Metal a la mode

Metal a la mode

Hammered-metal artist Jun Tanaka

Knowing his metals

Along with Hata Shunsai III in Takaoka, Toyama prefecture, Jun Tanaka is one of Japan’s foremost young metal artists. Though his principal focus is on ironwork, Tanaka crafts a range of metalware, from interior items to exterior building fixtures. His forged ironwork has a warm texture attained by repeated hammering, and shows the dark-gray color of iron to its best advantage.

His vases are a beautiful example of this. Their curves have a delicacy and grace that is surprising in a hard material like iron, and their joins display the asymmetrical beauty of hand-stitched seams.

"Handling iron feels more primal than any other metal. I heat iron and hammer it while it’s still red-hot. At those moments, I’m always reminded of the earth’s iron core," Tanaka explains.

Tanaka’s studio, Sahi, located in Sayama, Saitama prefecture, is surrounded by fields and farms. The oversized, garage-like workshop echoes with the lively laughter of his wife and little daughter, who are visiting this morning. They have spread a blanket on the grass in front of Tanaka’s studio as if they’re about to have a picnic. The former ironworks houses Tanaka’s compact but fully functional rented workshop, which is fitted with a loft and an impressive array of well-used and well-maintained machinery. Tanaka’s voice betrays the depth of his feeling as he says, "I couldn’t have made it here without the constant support and motivation I’ve received."

Surprisingly, Tanaka admits to having no particular fondness for making things. His family produces bamboo ware for a living, and growing up in a craft-making environment led him to ponder the question of what he should make at an early age. After working with all sorts of materials, he decided to learn metal forging in high school. Though he enjoyed the work, the question of what he should make with all those techniques he had learned continued to nag at him. He went on to study at a two-year college in Takaoka, a school renowned for its course in metal casting, in the hope of discovering the answer to his question, but graduated without figuring it out. He drifted for a while, choosing to work part-time, chipping concrete with a chisel on building sites, rather than taking a job at a company or working independently as a metal artist. At one point, a master carpenter at the work place strongly encouraged him to study under the renowned iron artist Nobuo Matsuoka. Tanaka ended up working as a live-in apprentice under Matsuoka’s direction for seven years. Guided and aided by others, he has made steady progress, moving forward a step at a time. He says that he is striving to make the most of what he is fortunate enough to have, while constructively pursuing the question of what it means to create things.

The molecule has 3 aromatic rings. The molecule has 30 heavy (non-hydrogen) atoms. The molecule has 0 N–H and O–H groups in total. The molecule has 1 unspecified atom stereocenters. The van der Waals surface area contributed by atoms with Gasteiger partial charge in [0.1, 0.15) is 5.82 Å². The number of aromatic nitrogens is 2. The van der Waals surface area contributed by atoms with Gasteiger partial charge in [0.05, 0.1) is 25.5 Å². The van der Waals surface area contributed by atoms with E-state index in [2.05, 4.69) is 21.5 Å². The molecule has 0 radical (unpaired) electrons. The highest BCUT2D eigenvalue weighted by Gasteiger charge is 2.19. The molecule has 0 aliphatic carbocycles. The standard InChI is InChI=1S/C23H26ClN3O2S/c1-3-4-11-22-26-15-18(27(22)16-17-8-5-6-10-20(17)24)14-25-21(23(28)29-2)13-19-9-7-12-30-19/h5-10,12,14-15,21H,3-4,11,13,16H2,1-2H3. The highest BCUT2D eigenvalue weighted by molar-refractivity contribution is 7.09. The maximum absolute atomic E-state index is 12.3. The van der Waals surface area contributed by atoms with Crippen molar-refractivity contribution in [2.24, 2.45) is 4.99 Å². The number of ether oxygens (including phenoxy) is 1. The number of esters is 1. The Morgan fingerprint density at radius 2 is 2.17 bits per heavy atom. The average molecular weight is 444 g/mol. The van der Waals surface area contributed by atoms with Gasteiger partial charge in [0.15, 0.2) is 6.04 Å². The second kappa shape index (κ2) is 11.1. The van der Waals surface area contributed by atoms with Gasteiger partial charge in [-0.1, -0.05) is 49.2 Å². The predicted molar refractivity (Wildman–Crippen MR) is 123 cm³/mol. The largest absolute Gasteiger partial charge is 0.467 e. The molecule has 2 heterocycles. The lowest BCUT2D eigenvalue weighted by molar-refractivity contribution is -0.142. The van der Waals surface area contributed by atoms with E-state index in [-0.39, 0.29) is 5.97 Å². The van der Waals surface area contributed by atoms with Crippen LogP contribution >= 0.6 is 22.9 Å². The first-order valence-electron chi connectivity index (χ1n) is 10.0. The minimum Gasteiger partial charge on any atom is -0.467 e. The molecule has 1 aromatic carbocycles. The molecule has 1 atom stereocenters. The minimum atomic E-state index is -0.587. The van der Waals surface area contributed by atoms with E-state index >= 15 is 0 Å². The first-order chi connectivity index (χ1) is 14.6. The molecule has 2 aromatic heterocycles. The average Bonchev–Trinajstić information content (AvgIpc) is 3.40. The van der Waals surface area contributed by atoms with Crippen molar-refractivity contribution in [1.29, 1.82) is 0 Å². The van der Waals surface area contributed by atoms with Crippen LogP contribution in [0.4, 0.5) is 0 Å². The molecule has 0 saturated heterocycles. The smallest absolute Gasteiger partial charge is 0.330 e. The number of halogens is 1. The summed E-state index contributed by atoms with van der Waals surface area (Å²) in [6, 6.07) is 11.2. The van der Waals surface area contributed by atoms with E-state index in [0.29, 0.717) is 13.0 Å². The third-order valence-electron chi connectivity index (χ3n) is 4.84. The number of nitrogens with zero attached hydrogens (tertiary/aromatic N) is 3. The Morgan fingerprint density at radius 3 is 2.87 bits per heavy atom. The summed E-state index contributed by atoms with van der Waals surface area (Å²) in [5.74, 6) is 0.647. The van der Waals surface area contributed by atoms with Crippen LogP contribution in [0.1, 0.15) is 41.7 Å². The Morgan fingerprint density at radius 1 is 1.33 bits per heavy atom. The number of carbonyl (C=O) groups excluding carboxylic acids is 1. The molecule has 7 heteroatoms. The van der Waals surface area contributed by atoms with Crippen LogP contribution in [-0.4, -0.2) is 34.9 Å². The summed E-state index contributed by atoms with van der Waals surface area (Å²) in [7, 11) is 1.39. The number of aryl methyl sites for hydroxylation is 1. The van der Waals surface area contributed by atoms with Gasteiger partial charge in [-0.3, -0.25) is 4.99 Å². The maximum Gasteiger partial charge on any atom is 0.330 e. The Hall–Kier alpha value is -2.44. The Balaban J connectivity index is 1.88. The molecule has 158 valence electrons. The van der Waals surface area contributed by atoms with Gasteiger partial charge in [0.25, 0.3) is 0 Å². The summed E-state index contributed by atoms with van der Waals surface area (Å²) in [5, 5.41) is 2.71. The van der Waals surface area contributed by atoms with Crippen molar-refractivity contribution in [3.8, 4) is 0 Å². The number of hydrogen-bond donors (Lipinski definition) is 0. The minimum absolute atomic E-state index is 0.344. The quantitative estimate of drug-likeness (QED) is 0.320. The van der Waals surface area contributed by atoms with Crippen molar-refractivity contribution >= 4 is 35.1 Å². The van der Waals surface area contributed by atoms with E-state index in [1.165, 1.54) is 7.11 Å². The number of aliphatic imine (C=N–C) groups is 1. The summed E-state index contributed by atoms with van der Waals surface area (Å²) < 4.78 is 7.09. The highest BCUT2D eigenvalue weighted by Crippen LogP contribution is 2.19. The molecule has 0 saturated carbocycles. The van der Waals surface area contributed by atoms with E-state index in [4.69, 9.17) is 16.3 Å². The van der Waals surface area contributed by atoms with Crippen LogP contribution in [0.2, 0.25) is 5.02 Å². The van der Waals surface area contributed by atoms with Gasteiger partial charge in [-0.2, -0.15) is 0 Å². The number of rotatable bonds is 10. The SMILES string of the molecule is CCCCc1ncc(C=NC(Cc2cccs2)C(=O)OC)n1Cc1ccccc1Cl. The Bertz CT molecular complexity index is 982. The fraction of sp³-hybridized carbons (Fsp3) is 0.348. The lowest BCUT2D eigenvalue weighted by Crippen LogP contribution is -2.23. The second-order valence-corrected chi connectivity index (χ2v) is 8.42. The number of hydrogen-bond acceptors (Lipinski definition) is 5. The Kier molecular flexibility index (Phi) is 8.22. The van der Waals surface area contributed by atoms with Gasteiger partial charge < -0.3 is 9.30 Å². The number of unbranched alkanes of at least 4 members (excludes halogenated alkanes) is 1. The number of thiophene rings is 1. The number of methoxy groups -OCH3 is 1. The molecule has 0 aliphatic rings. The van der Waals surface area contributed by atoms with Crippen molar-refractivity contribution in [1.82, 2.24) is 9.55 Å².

Aluminum tableware with the look and feel of ceramic

In addition to his ironwork, Tanaka had long wanted to make everyday metal tableware – nothing so elaborate as fancy silverware, but rather utilitarian metal items for daily use that would be soothing to the touch.

After considerable trial and error, he chose aluminum, a lightweight metal that is highly resistant to corrosion. Though aluminum often is associated with negative attributes like flimsiness and a lack of warmth due to its low thermal conductivity, Tanaka banishes these associations as if by magic. Hammered countless times and fired to a near-melted state on the surface, his aluminum plates attain the warmth and texture of ceramic, and take on lustrous hues that set off foods arranged on them.

The process of creation is long and arduous. He first cuts a piece from a thick aluminum sheet and planes off the rough edges, then applies flame to the edges until they melt and become smooth. Then he begins shaping the piece, first by applying tens of tons of force with a press, and then by carefully hammering it with a hand-held tool. The next step is to polish the surface with a wire brush until it is completely smooth. Only then does he start firing, using a high-temperature blowtorch to bring the surface to a near-melting state, which brings out colors and patterns inherent to each piece.

"The melting point of aluminum is about 660°C. The blowtorch I use for firing my plates can produce flames with temperatures above 3000°C. At these extremely high temperatures, solid aluminum particles begin to unbind and flow freely, creating novel, organic colors and patterns."

The resulting "scenery" is unique to each plate; no two are alike. The firing process forces the metal to endure such an extreme strain that a third of the pieces crumble. Those that survive the brutal process are hammered with a mallet, one by one, into a handsome and user-friendly shape, thus completing the production process.

"It takes a lot of work to make these plates, but I believe they have qualities unique to handmade crafts—fine, intricate details that industrial goods can’t attain. I hammer almost all of my works into existence. In fact, I don’t think I’ve made a piece that hasn’t been hammered. It’s a very direct way to connect with my materials. That immediacy is my ideal, I would say; it’s fundamental to my relationships not only with inanimate objects but also with people."

Jun Tanaka

Jun Tanaka hails from Tokyo; he opened his workshop, Sahi, in 2011. Centering on forged ironwork, his products range widely from decorative objects and everyday utensils to exterior building fixtures.


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